While everything that I am about to say is nothing more than personal conjecture, I do believe that he is trying to manipulate his congregation. And I know that’s a harsh charge, but I see no way around it. As best as I can tell, there is no way that one can synchronize MacDonald’s admonition to ignore external critics with the teachings of Scripture. Moreover, you can’t really synchronize it with his own personal practices either. So as best as I can tell, this appears to be a move in which he is attempting to “protect” his ministry by trying to discredit those that are calling him into question. Fair? Not fair? What do you think?

            While we’re talking, would you mind if I asked you a question? What do you make of the fact that neither MacDonald nor Driscoll said anything publicly about Jakes’ associations with the Word-Faith movement? Would you not consider this issue to be extremely significant for the church?

            We’re five for five, friend! Wanna go for six?

  6. Jeremy says:

    I would suggest that the most efficient way to drive out “consumers” in the church would be to for the postmodern evangelical church to stop looking like a (free/subsidized) marketplace, and simply offer the one thing that is and always will be free…the pure gospel.

    Why do churches offer FREE CONCERT on Saturday night!!, free (or below cost) seminars, bring in celebrity Christians, books, videos, worship albums, podcasts, blogs, radio shows. Could these be some of the “tricks” that Luke is referring to (http://www.harvestbiblechapel.org/content.aspx?site_id=10424&content_id=162806 7:16)?

    And we expect a different result than “consumerism” in our churches? C’mon!

    When church becomes the super-cool terrific awesome happy hour for mom, dad and kids alike, what should we expect from seeking, immature and luke-warm believers? Leaders struggling with this problem should look in the mirror and ask “how did we create this environment, and would should we do to correct it?”, instead of “who should we blame?”

    I suspect that this is the frustration a leader like James MacDonald senses when a church’s ministries, programs, offerings and reach grow faster than the spiritual maturity of its body as a whole. This is accomplished by resources and force, but does it crowd out the more “organic” workings of the Holy Spirit?

  7. Jeremy says:

    And apologies that the previous post is more a commentary on the referenced sermon, and not the more specific blog post topic of outside criticism. Perhaps a topic for another post?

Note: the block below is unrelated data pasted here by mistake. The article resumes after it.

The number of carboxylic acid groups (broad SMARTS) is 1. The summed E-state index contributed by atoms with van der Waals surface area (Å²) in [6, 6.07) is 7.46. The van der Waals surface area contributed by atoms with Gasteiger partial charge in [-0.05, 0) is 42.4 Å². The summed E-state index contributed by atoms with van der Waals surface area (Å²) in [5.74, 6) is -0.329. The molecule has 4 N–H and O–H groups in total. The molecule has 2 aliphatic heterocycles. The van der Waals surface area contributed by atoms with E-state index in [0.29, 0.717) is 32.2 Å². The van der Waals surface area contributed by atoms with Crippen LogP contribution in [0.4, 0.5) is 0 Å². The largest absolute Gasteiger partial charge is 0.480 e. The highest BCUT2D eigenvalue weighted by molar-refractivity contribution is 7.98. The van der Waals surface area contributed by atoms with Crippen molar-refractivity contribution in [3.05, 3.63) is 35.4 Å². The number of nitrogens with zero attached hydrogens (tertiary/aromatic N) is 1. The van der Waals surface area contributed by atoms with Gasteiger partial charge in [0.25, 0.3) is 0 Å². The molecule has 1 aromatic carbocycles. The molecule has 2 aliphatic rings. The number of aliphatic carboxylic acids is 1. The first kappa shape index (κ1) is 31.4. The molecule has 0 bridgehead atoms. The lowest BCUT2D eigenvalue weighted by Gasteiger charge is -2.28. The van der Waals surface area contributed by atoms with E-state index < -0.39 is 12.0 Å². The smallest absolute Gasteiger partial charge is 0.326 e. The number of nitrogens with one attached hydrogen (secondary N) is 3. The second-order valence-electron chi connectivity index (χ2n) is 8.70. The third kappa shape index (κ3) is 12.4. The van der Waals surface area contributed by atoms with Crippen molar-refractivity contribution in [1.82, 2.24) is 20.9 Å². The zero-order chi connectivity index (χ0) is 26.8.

8. Dan McGhee says:


    Uh oh. These guys are get in trouble for having their own Elephant Room about the Elephant Room… But, that’s OK because they are just a bunch of angry, white, middle-aged, reformed guys.

    • Luke says:

      Dan, for someone who was part of this denomination 6 months ago, it seems that you take a delight in trying to drag all of them through the mud.

      although I may disagree with you, you certainly have a reasoned opinion about all that has gone on, but why this comment?

      are you hoping to hurt these people?
      do you wish James MacDonald harm?

  9. Dan McGhee says:

    “going to” get in trouble:)

  10. Dan McGhee says:

    Luke, why do you beat your wife?

  11. Dan McGhee says:

    Luke, the point of my question is in the absurdity of it… I’m making assumptions about you even in the question itself. I’m assuming you’re married and I’m assuming you’re beating your wife. Therefore, I’m assuming what kind of a person you, right? If you are married and if you are not beating your wife, you would be like, “Why would you ask me a question like this when none of it is true to begin with?”

    That’s how I look at the the questions you’ve just asked me, brother. Therefore, I won’t answer any of them.

    • Luke says:

      if you took the words ‘harm’ and ‘hurt’ to mean physically, I apologize for being unclear. I just don’t understand your aggressiveness and angst … you have tweeted 93 times ever … 47 of those are about MacDonald/ERoom etc. it seems a little angry. your response to my questions seems angry. it can be hard to understand tone online, so forgive me if i understand, just trying to understand.

  12. Michael says:


    I think what Luke is getting at is that your online activity begs the questions to be asked.

    If Luke’s wife had bruises and Luke seem to be angry a lot you might ask some probing questions.

    Brother, you are the only ex-Harvest pastor (of the few who left over the ER event) who puts effort into publicly commenting on Harvest and MacDonald. I don’t think it is fair to paint you with the same brush as someone who is overly hammering away constantly on MacDonald or Harvest churches (a la @megachurchmouse on Twitter) but the question seems like a fair one: What is your purpose? What are you seeking to accomplish? What is the goal?

    • cindycurtis says:

      I would like to see James MacDonald apologize to his congregation and publicly repent.

      • Alex says:

        Hey Cindy,
        I go to Harvest Bible Chapel in Rolling Meadows where James is the pastor (and have since the 90’s). What exactly does he need to repent to me about?

        • cindycurtis says:

          James MacDonald needs to apologize to his congregation for his failure as their shepherd. He needs to publicly repent of his trivialization of God.

          • HBC member says:

            Yes, agreed. Here is something to repent about: